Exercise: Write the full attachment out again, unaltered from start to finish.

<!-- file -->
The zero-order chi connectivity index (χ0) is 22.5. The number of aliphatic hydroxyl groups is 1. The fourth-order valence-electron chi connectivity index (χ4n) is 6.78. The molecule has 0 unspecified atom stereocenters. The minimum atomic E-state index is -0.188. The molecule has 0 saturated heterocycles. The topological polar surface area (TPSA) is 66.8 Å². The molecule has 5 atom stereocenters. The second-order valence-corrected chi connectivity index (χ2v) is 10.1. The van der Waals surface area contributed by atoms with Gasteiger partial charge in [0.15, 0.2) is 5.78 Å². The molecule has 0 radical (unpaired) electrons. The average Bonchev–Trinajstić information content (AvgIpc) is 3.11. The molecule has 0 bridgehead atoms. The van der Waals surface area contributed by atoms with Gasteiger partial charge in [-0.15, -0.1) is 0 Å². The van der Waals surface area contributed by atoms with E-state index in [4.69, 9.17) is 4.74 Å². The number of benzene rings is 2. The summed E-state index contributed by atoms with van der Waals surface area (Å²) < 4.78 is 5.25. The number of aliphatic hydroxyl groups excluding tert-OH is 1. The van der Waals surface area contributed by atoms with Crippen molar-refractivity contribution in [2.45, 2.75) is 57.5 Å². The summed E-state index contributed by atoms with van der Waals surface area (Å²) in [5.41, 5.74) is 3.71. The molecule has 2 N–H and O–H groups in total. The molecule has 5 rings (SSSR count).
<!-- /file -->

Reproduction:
The zero-order chi connectivity index (χ0) is 22.5. The number of aliphatic hydroxyl groups is 1. The fourth-order valence-electron chi connectivity index (χ4n) is 6.78. The molecule has 0 unspecified atom stereocenters. The minimum atomic E-state index is -0.188. The molecule has 0 saturated heterocycles. The topological polar surface area (TPSA) is 66.8 Å². The molecule has 5 atom stereocenters. The second-order valence-corrected chi connectivity index (χ2v) is 10.1. The van der Waals surface area contributed by atoms with Gasteiger partial charge in [0.15, 0.2) is 5.78 Å². The molecule has 0 radical (unpaired) electrons. The average Bonchev–Trinajstić information content (AvgIpc) is 3.11. The molecule has 0 bridgehead atoms. The van der Waals surface area contributed by atoms with Gasteiger partial charge in [-0.15, -0.1) is 0 Å². The van der Waals surface area contributed by atoms with E-state index in [4.69, 9.17) is 4.74 Å². The number of benzene rings is 2. The summed E-state index contributed by atoms with van der Waals surface area (Å²) < 4.78 is 5.25. The number of aliphatic hydroxyl groups excluding tert-OH is 1. The van der Waals surface area contributed by atoms with Crippen molar-refractivity contribution in [2.45, 2.75) is 57.5 Å². The summed E-state index contributed by atoms with van der Waals surface area (Å²) in [5.41, 5.74) is 3.71. The molecule has 2 N–H and O–H groups in total. The molecule has 5 rings (SSSR count).